LIME also announced the winners of its Mother’s Day promotions.

To enter, customers simply had to sign up for any new Internet, Landline Mobile service, activate any LIME data plan, Top up $15 or more or activate Talk 24, SMS 24, Talk XL or Text XL promotion.

The winners included Eileen McSween, who won lunch for two at the Flamboyant hotel and Joan Daniel, winner of Lunch for two at Mt. Cinnamon hotel.

Claudia Mitchell received a shopping voucher valued at $500 at Real Value supermarket while Samantha Hossle, winner of Movie Palace tickets and Marilyn Peters, winner of a Spa Massage at La Luna Resort.

Earlier in the week, customers won tickets to the Sunshine Promotions, ‘A Night of Love’ concert once they activated a postpaid plan, purchased a laptop or computer or a Blackberry Z10 device.

The specials continued with a Crazy Friday promotional offer on World Talk cards at $8, the Alcatel OT-296 at $80, special offers on smartphones with the sign up of a postpaid plan and $5 bonus credit with a Top up of $15 at any LIME store.

LIME’s Crazy Friday and Wacky Wednesday promotions offer customers great deals such as discounts on devices, installation offers, IDD and local calling rate specials and more.

Customers can log on to the LIME Grenada Facebook page, check their text messages or visit any retail store to take advantage of the in-store specials.

Steele and Human Resources Manager, Jeneil Alexis-Browne, also took the opportunity on Friday to present gift vouchers from La Heliconia to every mother on staff, as part of the ongoing colleague engagement initiatives.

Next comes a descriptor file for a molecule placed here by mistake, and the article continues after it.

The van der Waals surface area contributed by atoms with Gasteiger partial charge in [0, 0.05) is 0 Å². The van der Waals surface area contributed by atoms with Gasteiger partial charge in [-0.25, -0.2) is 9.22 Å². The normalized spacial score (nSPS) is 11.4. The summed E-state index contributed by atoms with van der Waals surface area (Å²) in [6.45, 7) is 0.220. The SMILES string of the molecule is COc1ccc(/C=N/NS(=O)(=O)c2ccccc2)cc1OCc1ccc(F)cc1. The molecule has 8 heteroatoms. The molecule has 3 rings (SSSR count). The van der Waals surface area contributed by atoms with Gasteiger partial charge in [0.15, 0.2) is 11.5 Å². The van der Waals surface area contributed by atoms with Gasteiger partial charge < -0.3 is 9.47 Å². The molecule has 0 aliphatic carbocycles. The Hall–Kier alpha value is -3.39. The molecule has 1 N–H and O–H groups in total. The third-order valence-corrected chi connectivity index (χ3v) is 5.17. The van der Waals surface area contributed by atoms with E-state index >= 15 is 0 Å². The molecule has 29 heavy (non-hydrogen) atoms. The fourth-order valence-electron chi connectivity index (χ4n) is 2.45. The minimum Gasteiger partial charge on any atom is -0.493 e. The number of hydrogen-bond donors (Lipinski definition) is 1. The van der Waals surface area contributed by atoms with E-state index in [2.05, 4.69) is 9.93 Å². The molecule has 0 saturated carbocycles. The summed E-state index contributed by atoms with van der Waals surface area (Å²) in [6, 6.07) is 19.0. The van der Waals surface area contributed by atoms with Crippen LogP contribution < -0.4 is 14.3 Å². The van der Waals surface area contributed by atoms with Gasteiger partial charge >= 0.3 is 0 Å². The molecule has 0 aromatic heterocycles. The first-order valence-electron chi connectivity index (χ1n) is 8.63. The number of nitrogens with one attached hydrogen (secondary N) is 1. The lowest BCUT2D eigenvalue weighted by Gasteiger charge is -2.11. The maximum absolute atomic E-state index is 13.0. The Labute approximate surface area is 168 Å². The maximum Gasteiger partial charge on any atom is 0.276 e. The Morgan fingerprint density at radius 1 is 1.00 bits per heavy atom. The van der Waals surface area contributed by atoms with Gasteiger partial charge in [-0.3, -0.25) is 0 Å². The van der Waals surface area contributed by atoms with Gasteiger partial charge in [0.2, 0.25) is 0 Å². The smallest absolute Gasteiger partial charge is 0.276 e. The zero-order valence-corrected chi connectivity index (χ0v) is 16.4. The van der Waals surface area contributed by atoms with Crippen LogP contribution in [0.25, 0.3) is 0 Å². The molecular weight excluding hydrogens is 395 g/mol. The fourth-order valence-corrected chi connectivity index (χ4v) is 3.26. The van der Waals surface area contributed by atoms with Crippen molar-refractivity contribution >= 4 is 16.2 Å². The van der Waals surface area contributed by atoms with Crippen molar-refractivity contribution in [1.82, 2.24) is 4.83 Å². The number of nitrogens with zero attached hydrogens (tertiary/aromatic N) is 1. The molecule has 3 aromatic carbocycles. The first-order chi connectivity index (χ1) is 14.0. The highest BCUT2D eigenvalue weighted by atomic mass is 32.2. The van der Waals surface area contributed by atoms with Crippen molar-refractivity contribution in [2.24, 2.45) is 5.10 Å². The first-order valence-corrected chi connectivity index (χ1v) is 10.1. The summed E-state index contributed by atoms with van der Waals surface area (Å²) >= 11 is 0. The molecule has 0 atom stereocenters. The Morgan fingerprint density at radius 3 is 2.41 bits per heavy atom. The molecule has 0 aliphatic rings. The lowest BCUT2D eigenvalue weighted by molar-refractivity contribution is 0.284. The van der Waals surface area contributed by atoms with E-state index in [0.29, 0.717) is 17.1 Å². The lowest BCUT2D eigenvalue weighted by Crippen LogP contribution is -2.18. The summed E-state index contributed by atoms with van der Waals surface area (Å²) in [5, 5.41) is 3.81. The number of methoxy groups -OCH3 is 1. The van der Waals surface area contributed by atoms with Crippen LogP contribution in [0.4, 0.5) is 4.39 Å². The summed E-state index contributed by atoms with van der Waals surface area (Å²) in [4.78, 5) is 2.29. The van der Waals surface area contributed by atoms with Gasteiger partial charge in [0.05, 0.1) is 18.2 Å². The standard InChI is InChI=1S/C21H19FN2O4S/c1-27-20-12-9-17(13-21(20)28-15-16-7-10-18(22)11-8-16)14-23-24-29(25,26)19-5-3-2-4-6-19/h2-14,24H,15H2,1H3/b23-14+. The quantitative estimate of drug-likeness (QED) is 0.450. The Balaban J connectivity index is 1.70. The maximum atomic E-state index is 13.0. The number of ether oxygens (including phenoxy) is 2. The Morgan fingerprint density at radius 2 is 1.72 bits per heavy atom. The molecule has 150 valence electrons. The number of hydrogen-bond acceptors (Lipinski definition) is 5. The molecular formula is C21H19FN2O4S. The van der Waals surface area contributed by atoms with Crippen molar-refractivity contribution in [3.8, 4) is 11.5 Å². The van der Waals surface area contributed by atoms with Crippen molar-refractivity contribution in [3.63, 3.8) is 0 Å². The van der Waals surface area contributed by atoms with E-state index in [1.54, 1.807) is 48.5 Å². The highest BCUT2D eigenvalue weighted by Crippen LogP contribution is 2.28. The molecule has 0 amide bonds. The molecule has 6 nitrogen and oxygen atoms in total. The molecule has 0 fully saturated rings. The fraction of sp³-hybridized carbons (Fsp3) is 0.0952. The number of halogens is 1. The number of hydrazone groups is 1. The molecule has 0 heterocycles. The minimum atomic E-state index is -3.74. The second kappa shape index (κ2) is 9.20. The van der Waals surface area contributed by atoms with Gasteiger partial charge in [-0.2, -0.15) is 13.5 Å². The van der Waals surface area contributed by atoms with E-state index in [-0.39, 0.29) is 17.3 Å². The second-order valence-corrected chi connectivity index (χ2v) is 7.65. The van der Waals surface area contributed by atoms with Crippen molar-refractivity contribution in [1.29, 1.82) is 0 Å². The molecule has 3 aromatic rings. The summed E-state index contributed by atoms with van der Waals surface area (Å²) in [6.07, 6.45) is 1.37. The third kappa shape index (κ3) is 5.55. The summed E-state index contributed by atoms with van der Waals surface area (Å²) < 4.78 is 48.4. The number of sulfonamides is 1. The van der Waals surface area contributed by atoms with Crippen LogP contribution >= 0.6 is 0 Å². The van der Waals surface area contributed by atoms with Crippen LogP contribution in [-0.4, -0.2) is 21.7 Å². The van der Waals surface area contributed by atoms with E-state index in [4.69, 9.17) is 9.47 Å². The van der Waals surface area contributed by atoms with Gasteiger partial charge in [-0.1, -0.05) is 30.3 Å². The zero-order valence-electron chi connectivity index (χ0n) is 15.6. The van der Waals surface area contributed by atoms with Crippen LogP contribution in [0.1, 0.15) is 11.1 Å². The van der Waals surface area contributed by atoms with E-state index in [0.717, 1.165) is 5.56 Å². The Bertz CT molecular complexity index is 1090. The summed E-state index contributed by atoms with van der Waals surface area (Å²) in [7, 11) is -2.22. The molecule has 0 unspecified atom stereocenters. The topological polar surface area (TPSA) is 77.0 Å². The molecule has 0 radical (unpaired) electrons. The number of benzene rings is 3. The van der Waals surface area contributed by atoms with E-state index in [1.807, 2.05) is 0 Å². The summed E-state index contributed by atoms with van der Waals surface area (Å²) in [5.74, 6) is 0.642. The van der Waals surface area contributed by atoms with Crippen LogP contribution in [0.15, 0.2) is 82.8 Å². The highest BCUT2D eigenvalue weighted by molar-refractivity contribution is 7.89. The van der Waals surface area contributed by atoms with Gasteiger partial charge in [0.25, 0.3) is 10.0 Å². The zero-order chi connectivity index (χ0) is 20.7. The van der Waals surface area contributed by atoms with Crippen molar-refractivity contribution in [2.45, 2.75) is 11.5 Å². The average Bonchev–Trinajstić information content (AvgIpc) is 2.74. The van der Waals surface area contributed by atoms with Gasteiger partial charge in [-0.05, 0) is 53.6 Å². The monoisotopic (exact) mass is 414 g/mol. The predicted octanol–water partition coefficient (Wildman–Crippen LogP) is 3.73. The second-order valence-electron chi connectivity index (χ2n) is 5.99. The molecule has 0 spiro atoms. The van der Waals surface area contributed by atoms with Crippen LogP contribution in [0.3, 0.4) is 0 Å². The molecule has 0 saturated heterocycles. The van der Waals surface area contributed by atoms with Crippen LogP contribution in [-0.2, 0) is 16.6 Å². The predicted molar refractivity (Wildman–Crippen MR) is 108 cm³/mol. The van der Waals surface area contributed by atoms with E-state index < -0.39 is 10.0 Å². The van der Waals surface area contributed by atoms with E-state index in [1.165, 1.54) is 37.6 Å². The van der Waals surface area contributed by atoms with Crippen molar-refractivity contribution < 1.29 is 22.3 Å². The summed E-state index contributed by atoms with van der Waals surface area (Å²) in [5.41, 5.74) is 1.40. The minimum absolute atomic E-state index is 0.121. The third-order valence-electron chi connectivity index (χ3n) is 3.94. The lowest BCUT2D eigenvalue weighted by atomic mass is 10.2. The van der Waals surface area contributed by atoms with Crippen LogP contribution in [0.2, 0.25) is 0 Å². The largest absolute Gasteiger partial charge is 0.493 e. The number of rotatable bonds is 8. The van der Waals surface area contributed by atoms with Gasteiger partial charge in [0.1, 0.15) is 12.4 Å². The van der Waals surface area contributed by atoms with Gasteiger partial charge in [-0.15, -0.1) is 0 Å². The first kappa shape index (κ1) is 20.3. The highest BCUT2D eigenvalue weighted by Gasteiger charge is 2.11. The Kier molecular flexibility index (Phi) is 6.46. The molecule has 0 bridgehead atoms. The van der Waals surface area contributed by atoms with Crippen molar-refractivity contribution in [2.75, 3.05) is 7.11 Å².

Scotiabank celebrates Golden Anniversary

Elie Bendaly – the bank understands the  community it serves

Elie Bendaly – the bank understands the
community it serves

A local financial institution whose parent company is based in Canada is beaming with satisfaction that it has been of value and service to Grenada.

This year marks the Golden Anniversary of the operations of Scotiabank to the people of Grenada.

To celebrate that milestone, the bank which has three locations in Grenada has planned 50 days of activities which commences today (Friday May 17) with a customer appreciation day.

Other activities throughout the next 50 days include a Thanksgiving Church Service, business seminars, mortgage clinics, and a health clinic focusing on the AIDS epidemic.

Kelly Roberts, Assistant Manager, Personal Banking who took the media through the planned celebration at the Grand Beach Resort at Grand Anse, St. George’s on Tuesday said that as part of the bank’s ongoing commitment in the fight against the threat and stigma of HIV and AIDS, the financial institution will continue working with the Caribbean Broadcast Media Partnership.

Scotiabank, on an annual basis conducts a regional testing day. This year it takes place on June 28, the actual launch set for May 30.

Assistant Manager for Small Businesses, Sterl Lyons addressed the media on the non-banking services that the bank offers to the community by enhancing the lives of children and women in the areas of sports, culture and health care.

In what is known as the “Bright Future Programme,” Lyons said it is experienced through the bank’s involvement in sports, education, youth and community groups.

In the area of sports, the annual Intercol Games has been sponsored for the past 33 years by Scotiabank in Grenada

Commercial Banking Manager Kingsley Ashby - customer convenience underpins Scotiabank’s service delivery promise

Commercial Banking Manager Kingsley Ashby – customer convenience underpins Scotiabank’s service delivery promise

The annual Kiddy Cricket Festival is recognized as an important investment in the lives of the youth and sports.

Since its inception in 1999, Scotiabank Kiddy Cricket is now the longest running cricket sponsorship in the Caribbean. In Grenada alone approximately 65 schools are engaged in the programme.